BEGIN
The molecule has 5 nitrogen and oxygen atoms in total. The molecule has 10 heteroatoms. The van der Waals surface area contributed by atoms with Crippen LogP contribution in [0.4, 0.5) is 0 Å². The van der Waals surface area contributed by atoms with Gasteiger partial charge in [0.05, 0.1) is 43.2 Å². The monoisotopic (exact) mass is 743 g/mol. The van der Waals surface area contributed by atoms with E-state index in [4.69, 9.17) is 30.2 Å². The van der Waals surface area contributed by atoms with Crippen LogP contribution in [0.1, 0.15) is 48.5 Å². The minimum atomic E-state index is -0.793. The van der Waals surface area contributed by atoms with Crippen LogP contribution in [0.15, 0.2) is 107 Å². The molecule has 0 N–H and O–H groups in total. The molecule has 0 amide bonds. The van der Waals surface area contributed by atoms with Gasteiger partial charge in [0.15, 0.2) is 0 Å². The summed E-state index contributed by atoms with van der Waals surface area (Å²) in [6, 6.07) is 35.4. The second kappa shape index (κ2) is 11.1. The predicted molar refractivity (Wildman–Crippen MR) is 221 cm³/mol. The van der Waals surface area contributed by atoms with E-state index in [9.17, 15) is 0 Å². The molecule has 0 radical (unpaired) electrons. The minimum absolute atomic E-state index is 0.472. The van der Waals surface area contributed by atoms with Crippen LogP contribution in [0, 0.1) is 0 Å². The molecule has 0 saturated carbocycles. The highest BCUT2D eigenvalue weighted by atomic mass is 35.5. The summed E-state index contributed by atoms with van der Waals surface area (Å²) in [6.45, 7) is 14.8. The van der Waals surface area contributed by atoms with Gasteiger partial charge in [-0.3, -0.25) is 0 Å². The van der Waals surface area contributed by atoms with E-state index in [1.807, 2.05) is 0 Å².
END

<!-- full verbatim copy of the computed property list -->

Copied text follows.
The molecule has 5 nitrogen and oxygen atoms in total. The molecule has 10 heteroatoms. The van der Waals surface area contributed by atoms with Crippen LogP contribution in [0.4, 0.5) is 0 Å². The van der Waals surface area contributed by atoms with Gasteiger partial charge in [0.05, 0.1) is 43.2 Å². The monoisotopic (exact) mass is 743 g/mol. The van der Waals surface area contributed by atoms with E-state index in [4.69, 9.17) is 30.2 Å². The van der Waals surface area contributed by atoms with Crippen LogP contribution in [0.1, 0.15) is 48.5 Å². The minimum atomic E-state index is -0.793. The van der Waals surface area contributed by atoms with Crippen LogP contribution in [0.15, 0.2) is 107 Å². The molecule has 0 N–H and O–H groups in total. The molecule has 0 amide bonds. The van der Waals surface area contributed by atoms with Gasteiger partial charge in [0.15, 0.2) is 0 Å². The summed E-state index contributed by atoms with van der Waals surface area (Å²) in [6, 6.07) is 35.4. The second kappa shape index (κ2) is 11.1. The predicted molar refractivity (Wildman–Crippen MR) is 221 cm³/mol. The van der Waals surface area contributed by atoms with E-state index in [9.17, 15) is 0 Å². The molecule has 0 radical (unpaired) electrons. The minimum absolute atomic E-state index is 0.472. The van der Waals surface area contributed by atoms with Crippen LogP contribution in [0, 0.1) is 0 Å². The molecule has 0 saturated carbocycles. The highest BCUT2D eigenvalue weighted by atomic mass is 35.5. The summed E-state index contributed by atoms with van der Waals surface area (Å²) in [6.45, 7) is 14.8. The van der Waals surface area contributed by atoms with Gasteiger partial charge in [-0.3, -0.25) is 0 Å². The van der Waals surface area contributed by atoms with E-state index in [1.807, 2.05) is 0 Å².